Another expected benefit, although not promised or stated, is the notion that the price of a digital book would be much cheaper than a printed book because delivering a digital book does not involve printing. It makes perfect sense.  If there are any savings from the cost of printing, they would be passed on to the consumer or at least shared between the consumer and the publisher. 

As it turns out, this is a complete misconception.  A quick survey of the prices of a few popular books gives you the results.  I just went to the iBooks Store on my iPad and search for Outliers.  The price to buy and download this book that was published in November of 2008 is $12.99.  I checked Amazon and was surprised to find out that this book costs only $11.69 in hardcover!  The Tipping Point and Blink, another two titles by the same author cost $9.99 on the iBook Store, but cost slightly less ($9.97) on Amazon.  Why aren't digital books cheaper?  Where did the savings go?  Did they go to Apple and Amazon?

This fact doesn't seem to impact the trend in in the success of digital books.  Last week, Amazon announced that its sales of digital books is not exceeding its sales of printed books. 

Friday, July 23, 2010

iPhone 4 Users: The Free Cases Are Here... Order Yours NOW!

This morning, Apple enabled the free case ordering process by making available an iPhone app for placing orders (see http://www.apple.com/iphone/case-program/ for details), but bottom line is this:

  1. In your iPhone 4, open the App Store and search for iPhone Case Program
  2. Download the application
  3. Once the download is completed, click the new icon
  4. You will be prompted to provide your iTunes passwords
  5. Select the type of case you want (your select includes Apple's bumper in black only and a few other full-on cases.  Nothing fancy or colorful).
  6. Confirm the order.
All the options available currently say that shipping will take 3-4 weeks.  I'm not sure if Apple has bumpers and cases for everyone who will order one so hurry and order yours immediately before supplies start running short.  I personally chose the Apple bumper.  I figured that I don't like it, I can always buy a decent case for less than $10, but the bumper is sold (or was selling) for $30 because it's from Apple.

The lucky folks who purchased a bumper (of their choice color) directly from Apple previously should be seeing a refund on their credit cards already.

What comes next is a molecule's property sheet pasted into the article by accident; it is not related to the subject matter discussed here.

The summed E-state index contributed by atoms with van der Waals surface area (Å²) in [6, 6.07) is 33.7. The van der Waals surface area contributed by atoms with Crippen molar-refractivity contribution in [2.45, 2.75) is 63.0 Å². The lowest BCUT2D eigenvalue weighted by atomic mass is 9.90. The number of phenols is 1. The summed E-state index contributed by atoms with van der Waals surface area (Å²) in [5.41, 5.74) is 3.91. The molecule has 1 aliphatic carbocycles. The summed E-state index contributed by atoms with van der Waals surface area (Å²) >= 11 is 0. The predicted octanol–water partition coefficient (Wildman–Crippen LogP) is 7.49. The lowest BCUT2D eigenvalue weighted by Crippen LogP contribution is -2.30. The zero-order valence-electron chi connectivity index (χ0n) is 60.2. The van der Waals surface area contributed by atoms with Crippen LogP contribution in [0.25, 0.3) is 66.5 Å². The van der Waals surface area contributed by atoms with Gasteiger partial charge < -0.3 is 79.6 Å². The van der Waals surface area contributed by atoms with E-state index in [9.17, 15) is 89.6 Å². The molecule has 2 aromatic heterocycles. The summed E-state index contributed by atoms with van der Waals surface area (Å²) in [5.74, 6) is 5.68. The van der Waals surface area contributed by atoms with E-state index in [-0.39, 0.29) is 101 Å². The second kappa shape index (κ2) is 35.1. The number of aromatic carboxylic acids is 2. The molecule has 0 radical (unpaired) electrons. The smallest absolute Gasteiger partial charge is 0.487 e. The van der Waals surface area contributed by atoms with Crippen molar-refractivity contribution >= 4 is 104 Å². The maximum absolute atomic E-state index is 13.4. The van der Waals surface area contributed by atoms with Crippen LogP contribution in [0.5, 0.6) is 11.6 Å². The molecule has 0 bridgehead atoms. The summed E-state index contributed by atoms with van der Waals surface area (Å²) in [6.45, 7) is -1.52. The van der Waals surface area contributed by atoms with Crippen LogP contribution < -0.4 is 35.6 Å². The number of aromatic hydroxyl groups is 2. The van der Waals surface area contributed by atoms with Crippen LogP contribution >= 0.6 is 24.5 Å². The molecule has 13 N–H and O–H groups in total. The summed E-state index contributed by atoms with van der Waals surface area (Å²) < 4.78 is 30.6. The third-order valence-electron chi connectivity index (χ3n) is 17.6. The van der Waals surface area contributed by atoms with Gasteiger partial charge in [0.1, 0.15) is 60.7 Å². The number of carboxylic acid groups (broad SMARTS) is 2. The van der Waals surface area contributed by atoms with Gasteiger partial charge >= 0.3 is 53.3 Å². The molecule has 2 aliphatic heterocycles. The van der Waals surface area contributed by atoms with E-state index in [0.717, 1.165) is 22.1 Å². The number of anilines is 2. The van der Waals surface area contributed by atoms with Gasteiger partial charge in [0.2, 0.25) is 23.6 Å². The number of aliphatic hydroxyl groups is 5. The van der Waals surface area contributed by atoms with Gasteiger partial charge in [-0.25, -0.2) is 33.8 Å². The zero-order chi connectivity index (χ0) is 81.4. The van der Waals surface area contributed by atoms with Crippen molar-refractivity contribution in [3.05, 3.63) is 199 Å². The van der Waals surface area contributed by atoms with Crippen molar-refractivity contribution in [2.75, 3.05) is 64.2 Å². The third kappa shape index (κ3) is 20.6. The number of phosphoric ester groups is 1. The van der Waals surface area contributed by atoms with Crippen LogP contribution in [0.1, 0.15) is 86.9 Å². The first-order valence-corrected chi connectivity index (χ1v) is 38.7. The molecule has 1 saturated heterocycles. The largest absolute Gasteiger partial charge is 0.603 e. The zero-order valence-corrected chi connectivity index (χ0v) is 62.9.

Update: I just received an Order Acknowledgement from Apple indicating that my bumper will be delivered on Sep 1.  Ouch!!!

Update 2 (7/27/2009): I just received a Shipment Confirmation from Apple indicating that my bumper has already shipped and is expected to arrive on Aug 3.

Friday, July 16, 2010

iPhone 4 Antenna Problem: The Fix

After starting the press conference with the iPhone 4 song, which basically slams the media for blowing the problem out of proportion, Steve Jobs admitted that Apple is "not perfect," but demonstrated several examples of other phones that have similar problems with the "death grip" including devices from RIM (BlackBerry), HTC (Droid), Samsung, and others.  In essence, all "phones are not perfect" either.

During the press conference, Jobs also admitted that Apple knew about the problem during testing of the iPhone 4, but didn't think it would be a big deal because all smartphones have this problem. 

Here's what Apple "learned" in the last few weeks:

  1. Smartphones have weak spots, not unique to the iPhone 4.  If the weak spots are touched, the signal drops.
  2. Some interesting data from AppleCare..  Less than half a percent of the 3 million people who bought an iPhone 4 have called AppleCare about this problem.
  3. Return rates for the iPhone 4 so far are about 1.7%.  For the iPhone 3GS, the return rates were about 6%.
  4. According to AT&T's dropped call logs, the iPhone 4 drops less than 1 call per hundred more than the iPhone 3GS (not very significant).
  5. Only 20% of iPhone 4 users bought cases at the Apple Store, whereas 80% of 3GS users did (therefore, the 3GS users experience fewer antenna issues)
Even though Apple doesn't understand what the fuss is all about, they care about "every user," according to Jobs.  So here's the fix:

  1. Fixed the bar mis-reporting issue by releasing iOS 4.01 yesterday
  2. Every customer who bought an iPhone 4 gets a free bumper through September 30 (if you already bought one, you get a refund).  Customers can apply to receive the bumper through a website that will be available late next week.
  3. Customers who are still unhappy with their iPhone 4 can return it for a full refund within 30 days.
Will the above satisfy iPhone 4 customers (the few who are disgruntled) and the media?  It's to be seen, but I think the fact that Apple is making an effort will got a long way in the media.  The unhappy customers, at least according to Jobs, are very few and should be fairly satisfied with the above options.

Tuesday, July 13, 2010

Bad press is piling up for iPhone 4 antenna problems... Is a recall in the works?